Louisville mayor candidates turn to Southwest Jefferson County to get out the vote

10/30/2010 08:27 PM

LOUISVILLE — Louisville mayoral candidates Greg Fischer and Hal Heiner have said nearly all they can.

After more than 40 forums and debates and the most expensive mayoral ad campaign in Louisville history, there is little new that either candidate can do. With just three days left until Election Day, all that’s left to do is remind Louisville voters to get to the polls on Tuesday.

With that in mind, Fischer, a Democrat, and Heiner, a Republican, started making their final pushes to become the next mayor of Louisville in an area that could likely determine who declares victory on Nov. 2 — Southwest Louisville.

Fischer started Saturday at state Rep. Joni Jenkins’ annual pre-election breakfast. Jenkins, a Democrat, represents Shively, part of the Southwest portion of the city. From there, Fischer, with a dozen supporters with him, took a rented fire truck and drove up and down Dixie Highway, stopping at the two major grocery stores, Kroger and Walmart Neighborhood Store, to ask for votes.

With a soundtrack of ’80s victory songs, the supporters yelled, cheered and partied their way from stop to stop. Fischer, between shaking hands, approached voters in all kinds of ways at each stop. Outside of Kroger, Fischer walked over to two women looking to rent a DVD from a Redbox machine.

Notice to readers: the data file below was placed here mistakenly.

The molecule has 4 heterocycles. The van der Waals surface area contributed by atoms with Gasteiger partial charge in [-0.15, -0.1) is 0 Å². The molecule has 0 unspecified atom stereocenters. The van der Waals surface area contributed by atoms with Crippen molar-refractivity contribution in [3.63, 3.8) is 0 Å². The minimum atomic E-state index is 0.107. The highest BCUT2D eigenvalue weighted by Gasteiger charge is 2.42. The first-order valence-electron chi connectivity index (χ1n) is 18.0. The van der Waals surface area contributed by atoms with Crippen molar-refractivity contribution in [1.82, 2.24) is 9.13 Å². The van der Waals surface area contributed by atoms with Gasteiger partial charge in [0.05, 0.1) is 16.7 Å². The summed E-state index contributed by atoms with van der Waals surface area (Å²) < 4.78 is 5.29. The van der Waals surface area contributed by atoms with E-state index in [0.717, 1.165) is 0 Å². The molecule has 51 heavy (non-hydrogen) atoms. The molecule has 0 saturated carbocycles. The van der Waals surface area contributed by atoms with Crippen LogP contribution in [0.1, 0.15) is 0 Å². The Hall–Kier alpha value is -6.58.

“What are we looking for, ladies?” Fischer asked.

He didn’t stay around to find out what they rented. But he turned to the next person and asked them to vote on Tuesday.

“Thank you for your support,” Fischer said, after learning his selected voter was going to turn out in favor of Fischer.

A few miles away, Republican Heiner briskly walked door-to-door in the Windsor Forest neighborhood. With barking dogs and a decent wind, Heiner and two campaign staffers went to selected houses, trying to catch voters.

At one particular stop, Heiner was asked to help with an old Southwest problem — not enough quality restaurants or clothing stores anymore.

“Do you know how hard it is to shop around here? Have you ever tried to buy a book around here?” one voter asked Heiner.

He response was similar to the response he gave other voters he encountered in the neighborhood. Heiner said that he knows the problems facing the suburbs, and he’s the candidate for them.

“Just give us a Kohl’s and an Olive Garden,” another Southwest voter said.

Heiner said he’ll work on it.

“I think this election will be decided in the South and Southwest,” Heiner said.

Both candidates were in high spirits, not discouraged by 14-plus months of campaigning. The schedules were packed, the campaign offices stuffed with volunteers and supporters. The candidates, days away from learning their election fates, were trying one last time to influence voters.

Still, they might not be changing much of anything from the previous months full of ads, forums and debates.

“Our message hasn’t changed,” Fischer said, before jumping back onto the fire truck, onto the next stop somewhere in Louisville.

To see the candidates in action, watch Pure Politics Monday night at 7 p.m.

-Reporting by Kenny Colston


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